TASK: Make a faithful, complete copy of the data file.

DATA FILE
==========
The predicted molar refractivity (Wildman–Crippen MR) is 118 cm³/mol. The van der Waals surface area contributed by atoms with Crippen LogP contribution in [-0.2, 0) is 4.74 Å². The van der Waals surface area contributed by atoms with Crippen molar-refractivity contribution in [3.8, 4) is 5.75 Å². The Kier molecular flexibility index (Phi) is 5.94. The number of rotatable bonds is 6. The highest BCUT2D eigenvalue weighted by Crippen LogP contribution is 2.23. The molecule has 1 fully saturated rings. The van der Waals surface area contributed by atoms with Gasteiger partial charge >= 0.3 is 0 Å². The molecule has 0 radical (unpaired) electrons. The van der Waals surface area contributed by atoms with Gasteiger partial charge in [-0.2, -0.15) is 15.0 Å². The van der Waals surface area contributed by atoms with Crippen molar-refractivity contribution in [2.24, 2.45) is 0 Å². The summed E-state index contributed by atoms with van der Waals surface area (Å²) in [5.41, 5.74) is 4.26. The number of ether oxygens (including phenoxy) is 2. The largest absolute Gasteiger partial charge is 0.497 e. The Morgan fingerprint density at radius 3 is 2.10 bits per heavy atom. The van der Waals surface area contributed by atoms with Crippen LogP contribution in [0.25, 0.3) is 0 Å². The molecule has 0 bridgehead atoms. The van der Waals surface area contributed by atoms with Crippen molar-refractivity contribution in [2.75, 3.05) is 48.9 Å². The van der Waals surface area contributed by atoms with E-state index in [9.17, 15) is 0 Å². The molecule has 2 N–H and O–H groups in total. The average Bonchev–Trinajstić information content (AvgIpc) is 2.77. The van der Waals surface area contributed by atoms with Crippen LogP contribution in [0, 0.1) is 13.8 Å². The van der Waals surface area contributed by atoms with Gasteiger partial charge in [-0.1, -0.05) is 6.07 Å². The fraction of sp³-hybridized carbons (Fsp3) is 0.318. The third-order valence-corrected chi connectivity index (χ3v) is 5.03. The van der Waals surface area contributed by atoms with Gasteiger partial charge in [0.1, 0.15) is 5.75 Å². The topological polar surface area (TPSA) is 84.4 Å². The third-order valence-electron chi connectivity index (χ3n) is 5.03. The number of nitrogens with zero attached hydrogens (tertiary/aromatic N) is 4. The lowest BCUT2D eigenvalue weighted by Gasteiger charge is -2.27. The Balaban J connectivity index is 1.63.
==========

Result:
The predicted molar refractivity (Wildman–Crippen MR) is 118 cm³/mol. The van der Waals surface area contributed by atoms with Crippen LogP contribution in [-0.2, 0) is 4.74 Å². The van der Waals surface area contributed by atoms with Crippen molar-refractivity contribution in [3.8, 4) is 5.75 Å². The Kier molecular flexibility index (Phi) is 5.94. The number of rotatable bonds is 6. The highest BCUT2D eigenvalue weighted by Crippen LogP contribution is 2.23. The molecule has 1 fully saturated rings. The van der Waals surface area contributed by atoms with Gasteiger partial charge >= 0.3 is 0 Å². The molecule has 0 radical (unpaired) electrons. The van der Waals surface area contributed by atoms with Gasteiger partial charge in [-0.2, -0.15) is 15.0 Å². The van der Waals surface area contributed by atoms with Crippen molar-refractivity contribution in [2.24, 2.45) is 0 Å². The summed E-state index contributed by atoms with van der Waals surface area (Å²) in [5.41, 5.74) is 4.26. The number of ether oxygens (including phenoxy) is 2. The largest absolute Gasteiger partial charge is 0.497 e. The Morgan fingerprint density at radius 3 is 2.10 bits per heavy atom. The van der Waals surface area contributed by atoms with Crippen LogP contribution in [0.25, 0.3) is 0 Å². The molecule has 0 bridgehead atoms. The van der Waals surface area contributed by atoms with Crippen molar-refractivity contribution in [2.75, 3.05) is 48.9 Å². The van der Waals surface area contributed by atoms with E-state index in [9.17, 15) is 0 Å². The molecule has 2 N–H and O–H groups in total. The average Bonchev–Trinajstić information content (AvgIpc) is 2.77. The van der Waals surface area contributed by atoms with Crippen LogP contribution in [0, 0.1) is 13.8 Å². The van der Waals surface area contributed by atoms with Gasteiger partial charge in [-0.1, -0.05) is 6.07 Å². The fraction of sp³-hybridized carbons (Fsp3) is 0.318. The third-order valence-corrected chi connectivity index (χ3v) is 5.03. The van der Waals surface area contributed by atoms with Gasteiger partial charge in [0.1, 0.15) is 5.75 Å². The topological polar surface area (TPSA) is 84.4 Å². The third-order valence-electron chi connectivity index (χ3n) is 5.03. The number of nitrogens with zero attached hydrogens (tertiary/aromatic N) is 4. The lowest BCUT2D eigenvalue weighted by Gasteiger charge is -2.27. The Balaban J connectivity index is 1.63.